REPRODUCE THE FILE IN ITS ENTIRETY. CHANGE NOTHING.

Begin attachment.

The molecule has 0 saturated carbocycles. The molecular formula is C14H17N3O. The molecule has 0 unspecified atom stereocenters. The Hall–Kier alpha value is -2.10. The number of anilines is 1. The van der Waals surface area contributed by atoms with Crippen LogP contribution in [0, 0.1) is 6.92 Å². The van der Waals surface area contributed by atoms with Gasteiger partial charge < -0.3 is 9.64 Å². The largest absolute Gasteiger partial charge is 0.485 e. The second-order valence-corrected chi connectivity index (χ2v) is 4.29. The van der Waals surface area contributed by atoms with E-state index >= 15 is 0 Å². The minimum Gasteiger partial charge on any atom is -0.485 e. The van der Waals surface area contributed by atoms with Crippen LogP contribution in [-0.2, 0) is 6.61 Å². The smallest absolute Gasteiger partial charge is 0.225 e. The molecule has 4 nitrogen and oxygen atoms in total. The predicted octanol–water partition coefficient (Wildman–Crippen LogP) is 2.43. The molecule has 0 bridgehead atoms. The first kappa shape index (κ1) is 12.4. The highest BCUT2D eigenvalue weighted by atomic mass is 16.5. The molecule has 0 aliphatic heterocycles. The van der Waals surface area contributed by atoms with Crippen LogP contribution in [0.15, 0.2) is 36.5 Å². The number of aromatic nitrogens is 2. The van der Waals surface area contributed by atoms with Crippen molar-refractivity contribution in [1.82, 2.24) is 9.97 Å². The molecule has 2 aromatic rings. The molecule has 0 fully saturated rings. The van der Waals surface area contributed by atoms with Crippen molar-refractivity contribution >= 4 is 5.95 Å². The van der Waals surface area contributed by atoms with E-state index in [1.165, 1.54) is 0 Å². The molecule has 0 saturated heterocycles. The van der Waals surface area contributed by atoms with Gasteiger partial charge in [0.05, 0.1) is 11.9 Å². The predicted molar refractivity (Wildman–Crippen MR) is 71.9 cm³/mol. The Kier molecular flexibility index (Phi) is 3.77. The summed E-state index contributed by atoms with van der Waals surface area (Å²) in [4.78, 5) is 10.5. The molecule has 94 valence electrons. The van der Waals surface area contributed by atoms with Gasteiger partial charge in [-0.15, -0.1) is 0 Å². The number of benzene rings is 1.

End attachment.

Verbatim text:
The molecule has 0 saturated carbocycles. The molecular formula is C14H17N3O. The molecule has 0 unspecified atom stereocenters. The Hall–Kier alpha value is -2.10. The number of anilines is 1. The van der Waals surface area contributed by atoms with Crippen LogP contribution in [0, 0.1) is 6.92 Å². The van der Waals surface area contributed by atoms with Gasteiger partial charge < -0.3 is 9.64 Å². The largest absolute Gasteiger partial charge is 0.485 e. The second-order valence-corrected chi connectivity index (χ2v) is 4.29. The van der Waals surface area contributed by atoms with E-state index >= 15 is 0 Å². The minimum Gasteiger partial charge on any atom is -0.485 e. The van der Waals surface area contributed by atoms with Crippen LogP contribution in [-0.2, 0) is 6.61 Å². The smallest absolute Gasteiger partial charge is 0.225 e. The molecule has 4 nitrogen and oxygen atoms in total. The predicted octanol–water partition coefficient (Wildman–Crippen LogP) is 2.43. The molecule has 0 bridgehead atoms. The first kappa shape index (κ1) is 12.4. The highest BCUT2D eigenvalue weighted by atomic mass is 16.5. The molecule has 0 aliphatic heterocycles. The van der Waals surface area contributed by atoms with Crippen LogP contribution in [0.15, 0.2) is 36.5 Å². The number of aromatic nitrogens is 2. The van der Waals surface area contributed by atoms with Crippen molar-refractivity contribution in [1.82, 2.24) is 9.97 Å². The molecule has 2 aromatic rings. The molecule has 0 fully saturated rings. The van der Waals surface area contributed by atoms with Crippen molar-refractivity contribution >= 4 is 5.95 Å². The van der Waals surface area contributed by atoms with E-state index in [1.165, 1.54) is 0 Å². The molecule has 0 saturated heterocycles. The van der Waals surface area contributed by atoms with Gasteiger partial charge in [0.05, 0.1) is 11.9 Å². The predicted molar refractivity (Wildman–Crippen MR) is 71.9 cm³/mol. The Kier molecular flexibility index (Phi) is 3.77. The summed E-state index contributed by atoms with van der Waals surface area (Å²) in [4.78, 5) is 10.5. The molecule has 94 valence electrons. The van der Waals surface area contributed by atoms with Gasteiger partial charge in [-0.15, -0.1) is 0 Å². The number of benzene rings is 1.